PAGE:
After the divorce was final, actually the very day it ended, I received a court summons. And so began yet another chapter in my legal problems. The court, in their infinite wisdom, decided that section still pertained. And since that decision has continued to add to the amount. I've been threatened with jail seven times. They are currently threatening to take my driver's license. The judgment against me, which resides on my credit report, is keeping me from gainful employment. I can't even get a job at Home Depot.
The basis of the agencies eventually collapse was the economic downturn of 2008-2009. Two of our largest clients were tied into the mortgage industry. For example, one client spent $4.5 million with us in 2008, and spent $50,000 with us in 2009. And that is just the obvious. Dozens of smaller clients cut back on advertising. Marketing is the easy cut in a companies budget and usually the first to suffer. This formed the basis, the foundation, of our undoing. But there are a thousand other reasons. It is impossible to blame one thing.
I know these things to be true. If I had cash to re-invest back into the business, it would probably still be going. But I didn't. My ex-wife doesn't deserve to benefit from a non-existent business. Anymore than anyone else does. Bringing the business down cost a lot of people, it harmed friends, it broke partnerships, it left people holding empty bags. For whatever reasons, and there is ample justification to go around, I still feel personally responsible for everything. That is the kind of guy I am. I was in charge, so everything that happened is ultimately my responsibility.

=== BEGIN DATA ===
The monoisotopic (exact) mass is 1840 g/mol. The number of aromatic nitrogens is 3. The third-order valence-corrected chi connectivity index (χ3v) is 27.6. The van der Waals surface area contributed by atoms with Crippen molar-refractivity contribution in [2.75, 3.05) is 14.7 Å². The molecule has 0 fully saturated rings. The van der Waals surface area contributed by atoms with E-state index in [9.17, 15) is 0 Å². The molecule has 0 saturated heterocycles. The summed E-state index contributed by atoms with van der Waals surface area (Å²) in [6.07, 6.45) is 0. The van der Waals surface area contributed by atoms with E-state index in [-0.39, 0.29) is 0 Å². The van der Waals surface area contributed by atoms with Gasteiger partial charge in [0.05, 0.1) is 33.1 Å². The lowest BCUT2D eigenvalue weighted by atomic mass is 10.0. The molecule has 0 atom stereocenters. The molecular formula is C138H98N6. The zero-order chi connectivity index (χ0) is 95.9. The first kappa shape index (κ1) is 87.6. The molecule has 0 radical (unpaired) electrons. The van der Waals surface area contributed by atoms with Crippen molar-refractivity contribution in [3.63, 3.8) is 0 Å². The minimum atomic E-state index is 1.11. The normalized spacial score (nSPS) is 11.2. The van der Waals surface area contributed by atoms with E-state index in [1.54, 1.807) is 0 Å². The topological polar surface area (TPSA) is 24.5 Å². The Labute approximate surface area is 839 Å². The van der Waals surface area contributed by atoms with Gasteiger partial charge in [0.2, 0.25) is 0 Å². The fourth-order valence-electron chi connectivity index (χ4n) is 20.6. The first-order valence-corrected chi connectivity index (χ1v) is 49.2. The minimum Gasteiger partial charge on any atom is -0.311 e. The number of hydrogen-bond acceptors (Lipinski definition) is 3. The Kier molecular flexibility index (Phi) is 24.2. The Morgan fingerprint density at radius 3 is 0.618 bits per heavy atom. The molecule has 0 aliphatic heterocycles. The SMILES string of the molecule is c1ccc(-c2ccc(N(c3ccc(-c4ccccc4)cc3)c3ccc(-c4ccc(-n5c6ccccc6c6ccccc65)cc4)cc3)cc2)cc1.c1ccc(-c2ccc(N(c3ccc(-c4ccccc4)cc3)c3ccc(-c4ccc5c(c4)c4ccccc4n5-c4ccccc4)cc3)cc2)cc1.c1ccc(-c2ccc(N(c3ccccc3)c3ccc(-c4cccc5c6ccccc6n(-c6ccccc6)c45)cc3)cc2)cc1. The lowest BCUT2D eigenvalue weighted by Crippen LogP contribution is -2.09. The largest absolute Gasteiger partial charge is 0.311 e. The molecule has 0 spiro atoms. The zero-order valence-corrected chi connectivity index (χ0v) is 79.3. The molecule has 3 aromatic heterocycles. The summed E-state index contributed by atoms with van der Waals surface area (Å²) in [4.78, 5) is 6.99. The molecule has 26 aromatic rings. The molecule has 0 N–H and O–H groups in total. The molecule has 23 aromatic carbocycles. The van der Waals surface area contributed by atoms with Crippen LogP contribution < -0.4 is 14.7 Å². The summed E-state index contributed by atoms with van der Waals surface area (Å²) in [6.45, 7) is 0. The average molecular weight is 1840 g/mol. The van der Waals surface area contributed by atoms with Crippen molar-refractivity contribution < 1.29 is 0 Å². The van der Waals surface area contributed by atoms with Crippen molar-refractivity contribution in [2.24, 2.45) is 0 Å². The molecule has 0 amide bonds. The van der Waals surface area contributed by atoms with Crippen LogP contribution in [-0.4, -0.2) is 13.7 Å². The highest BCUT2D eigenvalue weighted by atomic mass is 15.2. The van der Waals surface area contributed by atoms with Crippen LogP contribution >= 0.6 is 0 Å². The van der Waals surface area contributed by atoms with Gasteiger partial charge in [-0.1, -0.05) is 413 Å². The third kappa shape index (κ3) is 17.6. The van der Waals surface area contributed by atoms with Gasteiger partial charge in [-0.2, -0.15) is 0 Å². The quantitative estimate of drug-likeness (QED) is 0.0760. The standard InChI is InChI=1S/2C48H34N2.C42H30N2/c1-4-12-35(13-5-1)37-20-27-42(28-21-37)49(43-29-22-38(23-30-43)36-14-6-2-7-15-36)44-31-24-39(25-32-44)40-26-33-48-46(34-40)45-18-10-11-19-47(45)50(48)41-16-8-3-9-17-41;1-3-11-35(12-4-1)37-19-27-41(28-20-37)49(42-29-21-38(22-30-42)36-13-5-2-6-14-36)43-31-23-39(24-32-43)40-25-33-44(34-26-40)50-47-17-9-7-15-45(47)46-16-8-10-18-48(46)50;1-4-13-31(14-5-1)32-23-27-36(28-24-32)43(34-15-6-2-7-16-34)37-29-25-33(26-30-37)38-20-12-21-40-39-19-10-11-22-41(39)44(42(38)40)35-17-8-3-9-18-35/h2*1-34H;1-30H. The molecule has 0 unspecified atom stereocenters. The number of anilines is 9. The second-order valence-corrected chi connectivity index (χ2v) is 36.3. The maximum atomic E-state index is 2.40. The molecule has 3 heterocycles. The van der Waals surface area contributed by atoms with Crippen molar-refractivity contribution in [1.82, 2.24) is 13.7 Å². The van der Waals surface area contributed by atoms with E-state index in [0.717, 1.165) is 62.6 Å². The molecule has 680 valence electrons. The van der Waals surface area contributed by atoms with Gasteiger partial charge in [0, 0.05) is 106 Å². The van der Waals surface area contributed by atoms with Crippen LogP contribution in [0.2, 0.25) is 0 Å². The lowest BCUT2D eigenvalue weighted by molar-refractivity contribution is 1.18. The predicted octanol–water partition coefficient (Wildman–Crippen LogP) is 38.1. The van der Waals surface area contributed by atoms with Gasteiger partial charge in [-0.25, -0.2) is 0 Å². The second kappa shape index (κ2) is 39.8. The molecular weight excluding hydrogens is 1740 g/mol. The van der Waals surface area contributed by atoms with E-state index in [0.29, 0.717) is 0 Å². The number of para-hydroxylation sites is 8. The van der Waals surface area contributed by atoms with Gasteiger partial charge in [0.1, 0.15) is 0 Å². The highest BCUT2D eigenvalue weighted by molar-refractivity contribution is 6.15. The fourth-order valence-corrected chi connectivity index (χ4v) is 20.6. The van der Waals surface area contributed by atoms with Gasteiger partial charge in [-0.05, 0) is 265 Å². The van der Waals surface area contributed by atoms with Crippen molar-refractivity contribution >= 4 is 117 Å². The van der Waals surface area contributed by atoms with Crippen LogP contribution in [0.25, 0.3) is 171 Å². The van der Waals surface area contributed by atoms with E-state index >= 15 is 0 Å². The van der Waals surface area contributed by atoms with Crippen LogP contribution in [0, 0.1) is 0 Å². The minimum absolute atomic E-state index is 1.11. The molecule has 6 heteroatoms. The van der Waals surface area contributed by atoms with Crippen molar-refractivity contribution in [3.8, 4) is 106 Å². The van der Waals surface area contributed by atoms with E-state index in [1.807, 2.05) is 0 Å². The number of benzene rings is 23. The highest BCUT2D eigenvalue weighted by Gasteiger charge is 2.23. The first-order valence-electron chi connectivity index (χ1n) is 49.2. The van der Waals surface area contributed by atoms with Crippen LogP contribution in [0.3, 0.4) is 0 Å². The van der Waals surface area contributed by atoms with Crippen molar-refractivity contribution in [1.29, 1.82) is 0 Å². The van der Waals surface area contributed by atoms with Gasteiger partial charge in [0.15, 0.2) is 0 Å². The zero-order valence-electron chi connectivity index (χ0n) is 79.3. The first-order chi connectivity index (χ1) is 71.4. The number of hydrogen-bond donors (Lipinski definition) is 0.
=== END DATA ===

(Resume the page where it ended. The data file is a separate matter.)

My professional career has been ruined. And now, close to fifty, I'm trying to re-invent myself. Meeting new people, helping those that need help, working on new projects, being a part of a great and awesome community of people here in Eve. Trying to find my way. Networking, starting new business ventures, exploring new works, making wallpapers, trying to get CCP to grant me a license to sell you posters. lolz.
Having said all of that, I want to leave you with something. Right now my life is the best it has EVER been. And I wouldn't trade what I have right now for anything. I spent my entire adult life regretting a decision I made when I was 23 years old during a very difficult period in my life. And now I have found the love of my life, I am finally free of that decision in every way that counts. I will pay any price, any charge, any decision, to keep that. If that means going to jail, then so be it. If that means giving up a career that I never really wanted in the first place, then so be it.
My wife and I have worked our asses off the past four years to re-build a new life from the ruins of both our old ones. We've endured hardships that you can only imagine. And we've both not only survived, but thrived. And nothing, no one, no court, no lawyer, no legal machine, no hater, no wanker, no comment troll, no one, can take that away from us.
Keep the courage my friends.